Similarly, numerical modeling has added greatly to our understanding of fracture growth, particularly the ﬁeld called linear elastic fracture mechanics. In the ﬁeld of fracture mechanics it is common to classify the displacement ﬁeld of fractures or cracks into three different modes. Mode I is the opening (extension) mode where displacement is perpendicular to the walls of the crack. Mode II (sliding mode) represents slip (shear) perpendicular to the edge and Mode III (tearing mode) involves slip parallel to the edge of the crack. Modes II and III occur along different parts of the same shear fracture and it may therefore be confusing to talk about Mode II and Mode III cracks as individual fractures. Combinations of shear (Mode II or III) fractures and tension (Mode I) fractures are called hybrid cracks or fractures. Furthermore, the term Mode IV (closing mode) is sometimes used for contractional features such as stylolites. The mode of displacement on fractures is an important parameter, for instance when ﬂuid ﬂow through rocks is an issue.
|Mode I, II, III and IV fractures.|
Extension fractures and tensile fractures
Extension fractures ideally develop perpendicular to s3 and thus contain the intermediate and maximum principal stresses (2y ¼ 0 ). In terms of strain, they develop perpendicular to the stretching direction under tensile conditions, and parallel to the compression axis during compression tests. Because of the small strains associated with most extension fractures, stress and strain axes more or less coincide.
Joints are the most common type of extension fracture at or near the surface of the Earth and involve very small strains. Fissures are extension fractures that are more open than joints, and are characteristic of the uppermost few hundred meters of the solid crust, where they may be up to several kilometers long.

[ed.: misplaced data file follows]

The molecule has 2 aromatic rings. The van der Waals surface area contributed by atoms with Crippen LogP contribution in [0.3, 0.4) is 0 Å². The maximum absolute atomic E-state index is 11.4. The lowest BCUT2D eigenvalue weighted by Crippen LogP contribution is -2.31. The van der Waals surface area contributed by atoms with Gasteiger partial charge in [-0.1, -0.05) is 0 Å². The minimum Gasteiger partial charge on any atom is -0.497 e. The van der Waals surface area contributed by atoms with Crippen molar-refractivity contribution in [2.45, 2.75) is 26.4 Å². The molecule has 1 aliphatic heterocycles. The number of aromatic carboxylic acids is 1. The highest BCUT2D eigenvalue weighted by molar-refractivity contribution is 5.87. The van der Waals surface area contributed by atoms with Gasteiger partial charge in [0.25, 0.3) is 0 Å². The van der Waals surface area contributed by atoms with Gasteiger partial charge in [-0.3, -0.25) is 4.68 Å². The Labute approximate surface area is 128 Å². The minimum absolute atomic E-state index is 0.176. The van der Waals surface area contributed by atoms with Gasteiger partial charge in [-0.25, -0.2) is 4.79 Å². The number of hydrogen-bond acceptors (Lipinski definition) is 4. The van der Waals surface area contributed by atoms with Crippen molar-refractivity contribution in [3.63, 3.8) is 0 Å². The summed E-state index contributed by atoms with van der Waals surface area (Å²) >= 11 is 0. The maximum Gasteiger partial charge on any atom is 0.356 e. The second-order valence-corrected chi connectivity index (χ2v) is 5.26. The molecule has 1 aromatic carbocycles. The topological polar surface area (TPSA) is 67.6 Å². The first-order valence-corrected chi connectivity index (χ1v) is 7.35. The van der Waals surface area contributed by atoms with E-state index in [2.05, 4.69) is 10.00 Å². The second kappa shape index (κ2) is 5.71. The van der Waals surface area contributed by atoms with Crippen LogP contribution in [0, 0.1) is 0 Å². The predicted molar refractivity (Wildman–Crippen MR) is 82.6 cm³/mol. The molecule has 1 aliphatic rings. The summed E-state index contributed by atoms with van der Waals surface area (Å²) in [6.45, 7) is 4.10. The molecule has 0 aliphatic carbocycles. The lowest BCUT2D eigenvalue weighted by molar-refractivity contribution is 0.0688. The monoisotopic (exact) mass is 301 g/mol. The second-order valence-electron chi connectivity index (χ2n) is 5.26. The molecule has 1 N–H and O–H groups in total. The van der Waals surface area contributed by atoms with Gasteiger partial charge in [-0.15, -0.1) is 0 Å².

Extension fractures are typical for deformation under low or no conﬁning pressure, and form at low differential stress. If extension fractures form under conditions where at least one of the stress axes is tensile, then such fractures are true tensile fractures. Such conditions are generally found near the surface where negative values of s3 are more likely. They can also occur deeper in the lithosphere, where high ﬂuid pressure reduces the effective stress. Many other joints are probably related to unloading and cooling of rocks.
Shear fractures show fracture-parallel slip and typically develop at 20–30 to s1, as seen from numerous experiments under conﬁned compression. Such experiments also show that they commonly develop in conjugate pairs, bisected by s1. Shear fractures develop under temperatures and conﬁning pressures corresponding to the upper part of the crust. They can also form near the brittle–plastic transition, where they tend to grow into wider bands or zones of cataclastic ﬂow. Such shear factures result in strain patterns otherwise typical for plastic deformation.
While extension fractures open perpendicular to s3, shear fractures are oblique to s3 by an angle that depends mostly on rock properties and state of stress.
Brittle and plastic deformation show different stress-strain curves (blue versus red curves): the more ductile the deformation, the greater the amount of plastic deformation prior to fracturing. It is also interesting to note the relationship between conﬁning pressure (depth) and strain regime (contractional or extensional). The experimental data indicate that the brittle-plastic transition occurs at higher conﬁning pressure under extension than under contraction.